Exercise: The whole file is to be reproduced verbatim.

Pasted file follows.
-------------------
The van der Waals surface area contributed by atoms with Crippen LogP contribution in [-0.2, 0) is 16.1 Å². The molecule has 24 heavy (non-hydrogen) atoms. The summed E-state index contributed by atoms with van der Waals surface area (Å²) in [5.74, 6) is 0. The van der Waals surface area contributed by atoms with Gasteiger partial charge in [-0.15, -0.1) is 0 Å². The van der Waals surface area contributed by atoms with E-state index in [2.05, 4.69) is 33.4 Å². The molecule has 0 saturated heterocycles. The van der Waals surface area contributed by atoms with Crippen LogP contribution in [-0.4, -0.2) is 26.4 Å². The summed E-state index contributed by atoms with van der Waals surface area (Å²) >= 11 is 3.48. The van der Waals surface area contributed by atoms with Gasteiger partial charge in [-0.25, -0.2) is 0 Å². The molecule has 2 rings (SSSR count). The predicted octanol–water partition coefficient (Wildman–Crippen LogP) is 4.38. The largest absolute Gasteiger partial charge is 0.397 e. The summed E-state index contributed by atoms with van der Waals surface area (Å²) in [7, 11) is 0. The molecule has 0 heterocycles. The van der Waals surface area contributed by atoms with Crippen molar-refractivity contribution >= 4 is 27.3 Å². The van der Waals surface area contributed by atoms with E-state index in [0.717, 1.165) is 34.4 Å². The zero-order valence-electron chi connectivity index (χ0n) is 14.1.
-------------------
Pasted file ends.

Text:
The van der Waals surface area contributed by atoms with Crippen LogP contribution in [-0.2, 0) is 16.1 Å². The molecule has 24 heavy (non-hydrogen) atoms. The summed E-state index contributed by atoms with van der Waals surface area (Å²) in [5.74, 6) is 0. The van der Waals surface area contributed by atoms with Gasteiger partial charge in [-0.15, -0.1) is 0 Å². The van der Waals surface area contributed by atoms with E-state index in [2.05, 4.69) is 33.4 Å². The molecule has 0 saturated heterocycles. The van der Waals surface area contributed by atoms with Crippen LogP contribution in [-0.4, -0.2) is 26.4 Å². The summed E-state index contributed by atoms with van der Waals surface area (Å²) >= 11 is 3.48. The van der Waals surface area contributed by atoms with Gasteiger partial charge in [-0.25, -0.2) is 0 Å². The molecule has 2 rings (SSSR count). The predicted octanol–water partition coefficient (Wildman–Crippen LogP) is 4.38. The largest absolute Gasteiger partial charge is 0.397 e. The summed E-state index contributed by atoms with van der Waals surface area (Å²) in [7, 11) is 0. The molecule has 0 heterocycles. The van der Waals surface area contributed by atoms with Crippen molar-refractivity contribution >= 4 is 27.3 Å². The van der Waals surface area contributed by atoms with E-state index in [0.717, 1.165) is 34.4 Å². The zero-order valence-electron chi connectivity index (χ0n) is 14.1.